The Consequence of Picking ‘Qualified Candidates’ for HUD Secretary

December 2016

The nomination of Dr. Ben Carson, the former presidential candidate and neurosurgeon, as the Secretary of Housing and Urban Development (HUD) has been met by an outcry from those asserting that he is unqualified for the position. Dr. Carson’s detractors argue that his lack of experience in housing or community development are instant disqualifiers, which causes one to pause and ponder prior appointees to the position, the career experience those individuals possessed, and the result of their tenures on the present state of urban America.

Other arguments that have been proffered include his lack of government experience, having never managed anything close to the size of the $47 billion agency, and his apathy for the idea of the government being able to act to improve the lives of vulnerable citizens, an assertion attributed to his June 2015 comments where he stated, “there are reasonable ways to use housing policy to enhance the opportunities available to lower-income citizens, but based on the history of failed socialist experiments in this country, entrusting the government to get it right can prove downright dangerous”.

Looking back at HUD secretaries over the last three administrations (Castro, Donovan, Preston, Jackson, Martinez, Cuomo, Cisneros), three had prior backgrounds in housing, two previously served as mayor of the city of San Antonio, then you had one lawyer and one banker. These prior HUD secretaries had varying degrees of success, however, the impact of each secretary draws no direct correlation to the experience they brought to the position. Furthermore, the combined efforts of these former secretaries have culminated in rendering America’s urban communities to the state they are currently in: gentrifying in growing cities, and deplorable in stagnant or contracting cities.

Whether Dr. Carson has the requisite experience to run HUD in the context of his own previous admission is up for fair debate, however, the larger issue we must focus on is the current state of urban and rural America, and the impact the efforts, or lack thereof, of prior secretaries has rendered on these communities. If we are to accept the premise that prior housing experience is a necessary qualifier for assuming the role, then following that logic should point to results that show how previous secretaries with the relative experience, left a legacy of transforming urban and rural communities all over the United States.

This clearly has not been the case, and in light of recent administrative rulings by HUD, and the Supreme Court ruling in TDHCA vs. ICP, urban communities specifically risk suffering deeper underinvestment going forward. Cities such as San Francisco, New York, Seattle, and Los Angeles, which enjoyed significant economic success over the last two decades have watched their inner-city communities undergo significant gentrification, displacing long-term residents. Emerging metropolitan areas are currently undergoing a similar trend, as seen in cities such as Houston, Austin, Washington-DC, and Denver. In each of these cases, communities that for a long-term were neglected and had no significant investment, welcomed revitalization of their areas, only to get swept away as older single-family homes were replaced by multi-story townhomes, and mom and pop shops, were replaced by coffee shops and organic restaurants.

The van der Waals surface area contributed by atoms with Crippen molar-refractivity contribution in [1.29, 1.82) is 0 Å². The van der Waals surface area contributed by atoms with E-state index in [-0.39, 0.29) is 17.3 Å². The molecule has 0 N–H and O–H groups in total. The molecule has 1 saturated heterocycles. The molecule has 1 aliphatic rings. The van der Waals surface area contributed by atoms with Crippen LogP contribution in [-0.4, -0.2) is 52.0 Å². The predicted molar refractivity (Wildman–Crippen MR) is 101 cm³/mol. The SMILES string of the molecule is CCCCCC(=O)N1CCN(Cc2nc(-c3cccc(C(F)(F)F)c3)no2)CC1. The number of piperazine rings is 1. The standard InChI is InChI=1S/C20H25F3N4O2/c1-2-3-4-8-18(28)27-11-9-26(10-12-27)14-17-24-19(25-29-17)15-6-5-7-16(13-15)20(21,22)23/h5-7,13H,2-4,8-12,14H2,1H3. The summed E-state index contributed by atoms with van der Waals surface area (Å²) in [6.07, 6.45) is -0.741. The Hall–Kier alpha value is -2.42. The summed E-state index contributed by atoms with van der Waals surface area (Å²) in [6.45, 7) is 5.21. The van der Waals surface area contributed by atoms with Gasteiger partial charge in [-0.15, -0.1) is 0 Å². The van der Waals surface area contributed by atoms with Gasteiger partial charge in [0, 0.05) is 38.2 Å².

The next HUD Secretary has to commit to assembling a team that will focus on revitalizing communities, rather than simply rehabilitation of existing units or delivery of new housing. Revitalization of these declining communities must prioritize housing, infrastructural investment, economic development, educational improvement, mass transportation, and physical and mental healthcare. The next secretary also must be judicious in application of the affirmatively furthering fair housing (AFFH) rule by prioritizing balancing the need to create housing options in so-called “high opportunity areas”, and the urgent need to invest in communities at risk of gentrification or greater decline into further deplorable conditions.

A Secretary with a fresh perspective might just be the shot in the arm that is needed by HUD, and Dr. Carson could have the potential to not only transform the agency, but to elevate its significance from the perspective of Congress, and in the minds of Americans.

Laolu Davies-Yemitan is a real estate broker and developer who specializes in affordable/workforce multifamily housing development, and urban-suburban revitalization. He editorializes on issues related to real estate and public policy. Twitter: Laolu Davies